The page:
Wednesday, June 10, 2009

Fun Won

June 10, 2009

Can The One Have Fun?


The fun police are patrolling Pennsylvania Avenue.

Given the serious times, the chatter goes, should Barack Obama be allowed to enjoy date night with Michelle in New York, sightseeing in Paris, golf outings in D.C., not to mention doing a promotion for Conan O’Brien and a video cameo for Stephen Colbert’s first comedy show from Iraq?

With two wars and G.M. in bankruptcy proceedings, shouldn’t the president be glued to the grindstone, emulating W.’s gravity when he sacrificed golf in 2003 as the Iraq insurgency spread?

“I don’t want some mom whose son may have recently died to see the commander in chief playing golf,” the former president explained later. “I think, you know, playing golf during a war just sends the wrong signal.”

Actually, what sends the wrong signal is going to war with a phony justification, inadequate troop levels, insufficient armor, an inept Defense secretary and an inability to admit for years, deadly ones, that you needed counterinsurgency experts.

The right signal is Michelle and her daughters being charming ambassadors, “gobsmacking” the town, as a British tabloid put it, by scarfing down fish and chips at a London pub for £7.95 (about $13), like regular tourists.

As a taxpayer, I am most happy to contribute to domestic and international date nights. As Arthur Schlesinger noted in his diaries, the White House tends to drive its occupants nuts. So some respite from the pressure is clearly a healthy thing. Not as much respite as W. took, bicycling and vacationing through all the disasters that President Obama is now stuck fixing — spending a total of 490 days in the tumbleweed isolation of Crawford and rarely deigning to sightsee as he traveled the world.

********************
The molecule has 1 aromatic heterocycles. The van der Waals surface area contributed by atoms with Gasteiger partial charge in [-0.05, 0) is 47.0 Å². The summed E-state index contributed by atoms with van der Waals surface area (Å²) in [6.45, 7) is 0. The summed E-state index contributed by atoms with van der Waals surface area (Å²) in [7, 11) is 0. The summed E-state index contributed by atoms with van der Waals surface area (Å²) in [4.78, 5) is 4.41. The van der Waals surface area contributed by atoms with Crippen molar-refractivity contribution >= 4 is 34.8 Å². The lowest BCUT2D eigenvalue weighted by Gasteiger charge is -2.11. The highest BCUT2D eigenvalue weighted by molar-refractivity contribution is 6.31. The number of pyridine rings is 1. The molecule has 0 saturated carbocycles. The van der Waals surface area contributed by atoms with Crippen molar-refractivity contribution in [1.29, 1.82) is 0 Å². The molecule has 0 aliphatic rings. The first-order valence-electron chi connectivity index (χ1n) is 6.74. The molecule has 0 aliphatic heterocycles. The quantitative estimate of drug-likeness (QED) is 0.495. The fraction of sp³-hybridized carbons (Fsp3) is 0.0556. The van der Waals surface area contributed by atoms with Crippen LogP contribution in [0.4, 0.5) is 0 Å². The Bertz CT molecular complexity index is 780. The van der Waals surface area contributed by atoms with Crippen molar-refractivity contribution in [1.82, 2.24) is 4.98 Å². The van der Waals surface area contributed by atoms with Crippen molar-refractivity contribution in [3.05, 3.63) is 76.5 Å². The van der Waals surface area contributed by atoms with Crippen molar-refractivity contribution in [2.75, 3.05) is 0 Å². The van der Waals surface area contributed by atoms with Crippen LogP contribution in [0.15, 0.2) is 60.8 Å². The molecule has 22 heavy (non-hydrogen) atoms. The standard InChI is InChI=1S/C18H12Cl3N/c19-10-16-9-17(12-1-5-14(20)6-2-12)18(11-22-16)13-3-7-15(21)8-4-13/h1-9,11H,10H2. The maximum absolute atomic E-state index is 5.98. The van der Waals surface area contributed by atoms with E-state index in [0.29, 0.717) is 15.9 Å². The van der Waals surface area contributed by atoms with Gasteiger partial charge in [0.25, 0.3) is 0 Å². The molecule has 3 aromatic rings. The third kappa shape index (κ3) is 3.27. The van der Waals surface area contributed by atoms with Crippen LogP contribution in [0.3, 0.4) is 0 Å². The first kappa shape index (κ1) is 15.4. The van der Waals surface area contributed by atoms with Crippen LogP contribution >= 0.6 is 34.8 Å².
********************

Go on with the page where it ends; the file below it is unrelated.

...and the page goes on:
Some White House officials fretted that the Obamas’ Marine One and Gulfstream magic-carpet ride to dinner in Greenwich Village and a play on Broadway was too showy. Others thought it helped show a softer side of the often dispassionate Obama.

Interestingly, Dr. No, Dick Cheney, declined to tut-tut with other Republicans, saying “I don’t know why not,” when he was asked about the propriety of the president’s getaway to Broadway. A far more mature response than Senator Chuck Grassley’s nit-twit tweets grumbling about the president urging progress on health care “while u sightseeing in Paris.”

I loved the “Pretty Woman” romance of the New York tableau, the president, who had not lived an entitled life where he could afford such lavish gestures, throwing off his tie and whisking his wife, in a flirty black cocktail dress, to sip martinis in Manhattan, as Sasha hung over a White House balcony and called out goodbye.

When the president and first lady walked to their seats in the Belasco for “Joe Turner’s Come and Gone,” the theater-goers went nuts. And why not?

What a relief to have an urbane, cultivated, curious president who’s out and about, engaged in the world. Not dangerously detached, as W. was, or darkly stewing like Cheney. Not hanging with the Rat Pack like J.F.K. or getting bored and up to mischief like Bill Clinton.

It was lame of critics on Capitol Hill to carp that the Obamas could have taken in a play in D.C. I’m a native, but it’s not the same. And it’s nice to see them tending to their marriage. According to Richard Wolffe in “Renegade,” his new book about the Obama campaign, it has taken effort to get the relationship this strong.

“She hated the failed race for Congress in 2000, and their marriage was strained by the time their youngest daughter, Sasha, was born a year later,” Wolffe writes. “There was little conversation and even less romance. She was angry at his selfishness and careerism; he thought she was cold and ungrateful. Even as he ran for the United States Senate in 2004, she still harbored very mixed feelings about her husband’s love of politics. ... So she had played no part in Barack’s previous contests and preferred to keep her distance.”

Wolffe limns what those of us who traveled with Obama could see: He was often grumpy on the campaign. He missed his family. He disdained what he saw as superficial, point-scoring conventions of politics, like debates and macho put-downs and public noshing. The Chicago smarty-pants was a Michael Jordan clutch player who grew bored if he was not challenged.

Being president, by contrast, suits him much better. He has not lapsed into his old ambivalence. He is intellectually engaged by sculpting history. The trellis of hideous problems is a challenge that lures him to be powerfully concentrated. And, as his aides say, he loves living above the family store.

Mixing play with intense work is not only a good mental health strategy; it’s a good way to show the world that American confidence and cool — and Cary Grant romantic flair — still thrive.

Date on and tee it up, Mr. President. It’s O.K. if they’re teed off.

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